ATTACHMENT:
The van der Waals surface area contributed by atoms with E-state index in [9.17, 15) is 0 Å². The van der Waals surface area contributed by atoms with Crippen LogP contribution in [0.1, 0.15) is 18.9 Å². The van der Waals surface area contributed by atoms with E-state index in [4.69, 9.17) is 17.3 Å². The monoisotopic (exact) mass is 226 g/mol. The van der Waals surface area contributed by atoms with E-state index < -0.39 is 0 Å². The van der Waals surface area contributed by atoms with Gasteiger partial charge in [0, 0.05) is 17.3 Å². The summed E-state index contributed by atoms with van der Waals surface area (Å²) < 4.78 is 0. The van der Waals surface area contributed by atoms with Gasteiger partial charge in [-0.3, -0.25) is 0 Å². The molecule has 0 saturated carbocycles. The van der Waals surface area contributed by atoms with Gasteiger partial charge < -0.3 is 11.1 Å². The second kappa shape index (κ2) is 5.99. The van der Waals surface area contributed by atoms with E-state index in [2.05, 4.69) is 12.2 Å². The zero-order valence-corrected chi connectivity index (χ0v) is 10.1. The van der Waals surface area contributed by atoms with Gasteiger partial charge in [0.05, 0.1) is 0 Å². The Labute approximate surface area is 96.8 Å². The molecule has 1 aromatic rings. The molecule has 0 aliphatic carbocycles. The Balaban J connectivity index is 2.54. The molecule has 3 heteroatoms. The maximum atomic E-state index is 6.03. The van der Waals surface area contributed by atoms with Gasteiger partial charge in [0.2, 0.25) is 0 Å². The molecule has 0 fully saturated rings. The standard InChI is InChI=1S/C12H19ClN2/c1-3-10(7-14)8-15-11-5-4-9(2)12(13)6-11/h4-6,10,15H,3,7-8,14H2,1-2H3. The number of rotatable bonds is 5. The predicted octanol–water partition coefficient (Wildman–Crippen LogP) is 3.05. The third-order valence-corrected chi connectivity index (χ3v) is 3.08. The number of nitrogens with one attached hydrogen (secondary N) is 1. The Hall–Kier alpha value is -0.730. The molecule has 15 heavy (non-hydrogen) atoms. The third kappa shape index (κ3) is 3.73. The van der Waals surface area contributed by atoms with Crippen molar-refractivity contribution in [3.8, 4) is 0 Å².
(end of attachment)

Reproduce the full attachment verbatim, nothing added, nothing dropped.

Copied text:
The van der Waals surface area contributed by atoms with E-state index in [9.17, 15) is 0 Å². The van der Waals surface area contributed by atoms with Crippen LogP contribution in [0.1, 0.15) is 18.9 Å². The van der Waals surface area contributed by atoms with E-state index in [4.69, 9.17) is 17.3 Å². The monoisotopic (exact) mass is 226 g/mol. The van der Waals surface area contributed by atoms with E-state index < -0.39 is 0 Å². The van der Waals surface area contributed by atoms with Gasteiger partial charge in [0, 0.05) is 17.3 Å². The summed E-state index contributed by atoms with van der Waals surface area (Å²) < 4.78 is 0. The van der Waals surface area contributed by atoms with Gasteiger partial charge in [-0.3, -0.25) is 0 Å². The molecule has 0 saturated carbocycles. The van der Waals surface area contributed by atoms with Gasteiger partial charge < -0.3 is 11.1 Å². The second kappa shape index (κ2) is 5.99. The van der Waals surface area contributed by atoms with E-state index in [2.05, 4.69) is 12.2 Å². The zero-order valence-corrected chi connectivity index (χ0v) is 10.1. The van der Waals surface area contributed by atoms with Gasteiger partial charge in [0.05, 0.1) is 0 Å². The Labute approximate surface area is 96.8 Å². The molecule has 1 aromatic rings. The molecule has 0 aliphatic carbocycles. The Balaban J connectivity index is 2.54. The molecule has 3 heteroatoms. The maximum atomic E-state index is 6.03. The van der Waals surface area contributed by atoms with Gasteiger partial charge in [0.2, 0.25) is 0 Å². The molecule has 0 fully saturated rings. The standard InChI is InChI=1S/C12H19ClN2/c1-3-10(7-14)8-15-11-5-4-9(2)12(13)6-11/h4-6,10,15H,3,7-8,14H2,1-2H3. The number of rotatable bonds is 5. The predicted octanol–water partition coefficient (Wildman–Crippen LogP) is 3.05. The third-order valence-corrected chi connectivity index (χ3v) is 3.08. The number of nitrogens with one attached hydrogen (secondary N) is 1. The Hall–Kier alpha value is -0.730. The molecule has 15 heavy (non-hydrogen) atoms. The third kappa shape index (κ3) is 3.73. The van der Waals surface area contributed by atoms with Crippen molar-refractivity contribution in [3.8, 4) is 0 Å².